This week, I learned, in a new way, that God’s ways are higher than ours, and He is not as concerned with politics as with the heart.
This is a guest post from a dear friend of mine, Tiffany Christian, an African American Conservative Mom. She wrote a touching account of the 2009 Inauguration of Barack Obama that brought me to tears, and has graciously shared it here. Tiffany will be taking her social work students to Uganda for the second consecutive year, and you can get information about the trip here (coming soon): http://asuuganda.blogspot.com/
There are a myriad of descriptors one could use for me:
- Christian (no pun intended)
- Community leader
And many of those adjectives appear to be contradictory, but somehow, I’ve been graced to bring it all together in a way that works. So, because of that, it’s been an interesting two years as we’ve watched this election unfold. The past 6 months have especially been a mixed bag of emotions. In the battles between Democrat and Republican, Liberal and Conservative, Black and White- many of us have lost sight of the bigger picture and, unfortunately, the relationships that bind us.
As strange as it may seem, from where I sit, this election wasn’t about politics at all. Instead, it pushed buttons of prejudice and discrimination all over America-
· Can we elect a woman as president? What if she cries?
· Can a Black man be president? Will he have watermelon and fried chicken on the White House lawn? Will he put big speakers in Air Force 1?
· Can a woman with small children be Vice-President? Will she get PMS? Will she be changing diapers during press conferences?
SATURDAY NIGHT: Anyone who knows me would describe me as confident. I just don’t have time to leave in doubt and fear- there’s too much out there. So it was really strange when I was overcome with anxiety as I was trying to go to sleep. My head flooded with strange thoughts: What if terrorists attack? What if there is a riot and my kids get trampled? What is there are so many people I get separated from my kids? What is we come all this way and we can’t actually get into DC?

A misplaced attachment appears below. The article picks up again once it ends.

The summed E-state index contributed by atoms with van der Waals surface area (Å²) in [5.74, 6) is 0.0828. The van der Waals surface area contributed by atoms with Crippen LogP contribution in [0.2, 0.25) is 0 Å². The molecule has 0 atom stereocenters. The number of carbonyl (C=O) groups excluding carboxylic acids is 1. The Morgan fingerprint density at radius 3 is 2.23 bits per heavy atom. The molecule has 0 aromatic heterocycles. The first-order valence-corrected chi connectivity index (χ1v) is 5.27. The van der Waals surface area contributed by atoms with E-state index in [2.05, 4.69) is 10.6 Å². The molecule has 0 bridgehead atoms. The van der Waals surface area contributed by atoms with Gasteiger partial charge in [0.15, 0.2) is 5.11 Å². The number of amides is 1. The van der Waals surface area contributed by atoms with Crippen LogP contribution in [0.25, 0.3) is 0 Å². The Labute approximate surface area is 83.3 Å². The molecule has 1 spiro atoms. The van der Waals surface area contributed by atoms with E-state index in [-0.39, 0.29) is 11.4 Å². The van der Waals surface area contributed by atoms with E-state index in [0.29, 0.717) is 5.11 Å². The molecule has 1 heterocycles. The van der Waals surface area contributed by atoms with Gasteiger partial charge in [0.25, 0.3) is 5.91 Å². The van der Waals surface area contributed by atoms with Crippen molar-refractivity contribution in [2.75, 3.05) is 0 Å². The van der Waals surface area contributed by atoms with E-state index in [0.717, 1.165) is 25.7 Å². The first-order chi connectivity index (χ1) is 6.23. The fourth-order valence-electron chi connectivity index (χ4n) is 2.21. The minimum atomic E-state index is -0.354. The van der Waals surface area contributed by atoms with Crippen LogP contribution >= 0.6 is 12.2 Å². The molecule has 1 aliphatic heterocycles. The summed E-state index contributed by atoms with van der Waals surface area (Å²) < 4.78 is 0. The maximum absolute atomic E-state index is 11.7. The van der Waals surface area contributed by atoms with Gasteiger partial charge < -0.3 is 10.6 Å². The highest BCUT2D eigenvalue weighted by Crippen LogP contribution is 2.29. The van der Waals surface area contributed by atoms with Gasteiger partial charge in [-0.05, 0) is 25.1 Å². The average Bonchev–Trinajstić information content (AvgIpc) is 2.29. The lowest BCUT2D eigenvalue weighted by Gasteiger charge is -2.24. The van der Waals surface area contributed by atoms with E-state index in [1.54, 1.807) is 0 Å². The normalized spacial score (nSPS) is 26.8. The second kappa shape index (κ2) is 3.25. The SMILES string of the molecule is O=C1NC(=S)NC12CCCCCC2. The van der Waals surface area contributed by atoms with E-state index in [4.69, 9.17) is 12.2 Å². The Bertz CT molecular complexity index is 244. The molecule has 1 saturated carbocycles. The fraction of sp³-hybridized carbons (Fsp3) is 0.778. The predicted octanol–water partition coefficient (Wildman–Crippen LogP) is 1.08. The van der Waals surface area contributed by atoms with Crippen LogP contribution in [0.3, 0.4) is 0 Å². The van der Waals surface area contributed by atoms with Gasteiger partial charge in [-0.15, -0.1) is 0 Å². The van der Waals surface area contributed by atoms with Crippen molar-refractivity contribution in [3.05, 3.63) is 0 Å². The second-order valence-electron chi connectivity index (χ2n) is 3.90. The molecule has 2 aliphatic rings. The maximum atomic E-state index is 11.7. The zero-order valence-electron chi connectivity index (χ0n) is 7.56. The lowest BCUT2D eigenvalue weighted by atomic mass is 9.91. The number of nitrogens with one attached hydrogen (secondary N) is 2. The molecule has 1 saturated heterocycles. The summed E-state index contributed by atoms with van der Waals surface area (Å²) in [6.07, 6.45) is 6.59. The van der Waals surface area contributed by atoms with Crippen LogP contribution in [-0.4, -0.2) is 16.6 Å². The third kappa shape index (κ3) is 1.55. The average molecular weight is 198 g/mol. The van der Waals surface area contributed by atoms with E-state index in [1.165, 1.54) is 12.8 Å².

So, I relied on my most reliable form of comfort-prayer. I prayed for protection for Obama and his family, the Bush family, those attending, the entire city of DC, and the nation! Then, in this rare moment of self-doubt, I said, “God, if you’re sending me a message to stay home please tell someone else to call me to confirm it.” I got no phone calls, so I proceeded.
SUNDAY: I started to get excited. I was a little relieved that we got iced in and I didn’t go to church that day because the rest of the conservative, Christian world wasn’t always so supportive of the idea of attending the inauguration for this “socialist liberal.”
MONDAY: We got on the bus at 6am and I was numb- a little overwhelmed, a little nervous, a little excited but mostly concerned about how I would manage my kids in the crowd.
Monday night the kids made signs with the college students we’d traveled with. That was fun to watch. I never would have imagined that my children would be this excited, knowledgeable, and involved.
TUESDAY MORNING: I woke up with this unexplainable feeling on anticipation. Like being pregnant with your first child and waking up the morning of your due date- an excitement you can’t explain but it’s tempered by the reality that you are about to embark on something totally new and unfamiliar. I took a picture of the sunrise, and as corny as it sounds, I actually thought “this really is the dawn of a new day in America” And I wondered, is this what people felt like in 1963 when they were heading to the March on Washington to hear Dr. King speak? Then, it dawned on me- everything changes today. Maybe this story will make it clear to you: